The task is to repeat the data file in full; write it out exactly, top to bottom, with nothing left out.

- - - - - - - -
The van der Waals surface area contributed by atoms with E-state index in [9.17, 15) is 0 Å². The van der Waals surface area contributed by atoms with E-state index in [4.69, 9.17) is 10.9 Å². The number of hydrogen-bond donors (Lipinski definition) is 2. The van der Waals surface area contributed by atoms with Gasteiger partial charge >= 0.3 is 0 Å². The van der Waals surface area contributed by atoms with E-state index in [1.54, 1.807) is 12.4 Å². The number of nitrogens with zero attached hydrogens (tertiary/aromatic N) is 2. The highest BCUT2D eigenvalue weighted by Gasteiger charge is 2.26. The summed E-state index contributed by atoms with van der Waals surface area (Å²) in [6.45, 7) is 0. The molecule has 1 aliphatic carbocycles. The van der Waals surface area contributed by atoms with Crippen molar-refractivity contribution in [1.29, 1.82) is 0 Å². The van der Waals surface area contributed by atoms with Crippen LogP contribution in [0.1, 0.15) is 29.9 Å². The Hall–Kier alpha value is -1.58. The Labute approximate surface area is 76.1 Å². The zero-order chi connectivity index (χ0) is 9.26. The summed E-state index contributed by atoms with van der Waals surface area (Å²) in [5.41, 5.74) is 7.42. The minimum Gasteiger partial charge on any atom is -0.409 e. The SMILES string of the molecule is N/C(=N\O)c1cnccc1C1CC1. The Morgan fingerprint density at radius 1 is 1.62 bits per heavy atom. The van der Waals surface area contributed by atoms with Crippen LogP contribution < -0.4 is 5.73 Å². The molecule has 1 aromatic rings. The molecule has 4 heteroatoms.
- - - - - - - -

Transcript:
The van der Waals surface area contributed by atoms with E-state index in [9.17, 15) is 0 Å². The van der Waals surface area contributed by atoms with E-state index in [4.69, 9.17) is 10.9 Å². The number of hydrogen-bond donors (Lipinski definition) is 2. The van der Waals surface area contributed by atoms with Gasteiger partial charge >= 0.3 is 0 Å². The van der Waals surface area contributed by atoms with E-state index in [1.54, 1.807) is 12.4 Å². The number of nitrogens with zero attached hydrogens (tertiary/aromatic N) is 2. The highest BCUT2D eigenvalue weighted by Gasteiger charge is 2.26. The summed E-state index contributed by atoms with van der Waals surface area (Å²) in [6.45, 7) is 0. The molecule has 1 aliphatic carbocycles. The van der Waals surface area contributed by atoms with Crippen molar-refractivity contribution in [1.29, 1.82) is 0 Å². The van der Waals surface area contributed by atoms with Crippen LogP contribution in [0.1, 0.15) is 29.9 Å². The Hall–Kier alpha value is -1.58. The Labute approximate surface area is 76.1 Å². The zero-order chi connectivity index (χ0) is 9.26. The summed E-state index contributed by atoms with van der Waals surface area (Å²) in [5.41, 5.74) is 7.42. The minimum Gasteiger partial charge on any atom is -0.409 e. The SMILES string of the molecule is N/C(=N\O)c1cnccc1C1CC1. The Morgan fingerprint density at radius 1 is 1.62 bits per heavy atom. The van der Waals surface area contributed by atoms with Crippen LogP contribution < -0.4 is 5.73 Å². The molecule has 1 aromatic rings. The molecule has 4 heteroatoms.